On a day of total German domination, her compatriots Dorothee Schneider (49) riding Sammy Davis Jr and Helen Langehanenberg (36) partnering Damsey FRH finished second and third, while fourth place went to popular Swede, Patrik Kittel (42) with Delauney OLD. Schneider has now moved to the head of the Western European League leaderboard from which the top nine will qualify for the Final.

Langehanenberg, series champion in 2013, set the first half of the competition alight with a technically tough but superbly executed Freestyle from the 17-year-old Damsey, who was with her every inch of the way to take the lead with a score of 82.440 that would not be easy to catch. Denmark’s Daniel Bachmann Andersen posted 80.400 with the lovely 11-year-old stallion Blue Hors Don Olymbrio, but the pair who topped the previous leg in Mechelen (BEL) last month, The Netherlands’ Hans Peter Minderhoud and Glock’s Dream Boy NOP, squeezed them out of temporary second spot when putting 81.380 on the board.

And then, with four left to go, Schneider’s Sammy Davis Jr swaggered his way to the top of the scoreboard with a brilliant test that included spectacular trot-work and perfect passage. Their mark of 82.675 was now the one to beat, and Kittel came close when Delaunay OLD was awarded 82.440 for a very difficult floorplan, while the penultimate partnership of Judy Reynolds and Vancouver K danced their way to 80.290. On a day of competition that was of championship standard this would slot her into seventh place and set a new Irish international record score, so her support crew were already celebrating as she left the arena.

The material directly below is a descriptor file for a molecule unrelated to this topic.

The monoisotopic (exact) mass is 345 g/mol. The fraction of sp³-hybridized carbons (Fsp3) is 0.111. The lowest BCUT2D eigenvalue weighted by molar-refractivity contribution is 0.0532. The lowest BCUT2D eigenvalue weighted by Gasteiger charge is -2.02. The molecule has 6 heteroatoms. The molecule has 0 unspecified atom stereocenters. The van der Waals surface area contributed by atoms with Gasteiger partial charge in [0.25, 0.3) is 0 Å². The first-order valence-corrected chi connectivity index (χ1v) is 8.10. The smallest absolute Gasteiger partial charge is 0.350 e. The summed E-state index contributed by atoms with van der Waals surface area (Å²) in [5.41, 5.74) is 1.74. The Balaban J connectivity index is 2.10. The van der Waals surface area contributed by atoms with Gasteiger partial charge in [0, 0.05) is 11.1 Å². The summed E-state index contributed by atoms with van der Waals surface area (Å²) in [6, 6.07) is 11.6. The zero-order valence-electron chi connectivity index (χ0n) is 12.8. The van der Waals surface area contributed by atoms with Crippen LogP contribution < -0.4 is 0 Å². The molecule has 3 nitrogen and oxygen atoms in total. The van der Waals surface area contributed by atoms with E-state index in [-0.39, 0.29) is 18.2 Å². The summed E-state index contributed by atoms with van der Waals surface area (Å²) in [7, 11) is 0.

Last in, however, Werth and Weihegold were in a league of their own, the mare producing a near-seamless test that clearly demonstrated her extraordinary skills and those of her truly exceptional rider. “She was full of focus and motivation today – really fantastic,” the German legend said of her horse whose beautiful big ears were standing to attention all the way through their test.

Werth plans to do both of the two remaining Western European League qualifiers, on home ground at Neumunster (GER) in three weeks’ time and ’s-Hertogenbosch (NED) in March, giving both Emilio and Weihegold another outing each. And she’s really looking forward to the Final in Gothenburg.

It’s 27 years since she won her first FEI Dressage World Cup™ title in that same Swedish city in 1992, “and it’s very special to go back. I always really love going there because it’s a fantastic show!” she said. But, typically modest, she wouldn’t be drawn on the prospect of posting that fifth series success.

“I would never say I’m going there to win – I’ve been doing this job for a long time now and you never know what’s going to happen. You know me – I always like to keep both feet on the ground!” — Isabell Werth (GER)

By Louise Parkes

Media contact:

Shannon Gibbons
Media Relations and Communications Manager
shannon.gibbons@fei.org
+41 78 750 61 46

Isabell Werth Master Class & Clinic to Take Place at AGDF on Thursday, February 7

Wellington, FL – January 18, 2019 – The Adequan® Global Dressage Festival is excited to announce the first-ever Master Class and Clinic with dressage sensation Isabell Werth (GER), one of the most decorated equestrians in history and current leader of the FEI Dressage World Ranking List. The clinic will take place on Thursday, February 7, during week five of AGDF at Equestrian Village at Palm Beach International Equestrian Center (PBIEC), located at 13500 South Shore Boulevard Wellington, FL 33414.

Gates will open to the public at 5:00 p.m. and the first clinic session will begin at 5:30 p.m. An autograph signing with Werth will take place prior to the start of the clinic with posters provided. Three clinic sessions are set to be featured, showcasing up to six horse and rider combinations, ranging from Young Horse through Prix St. Georges and Grand Prix levels.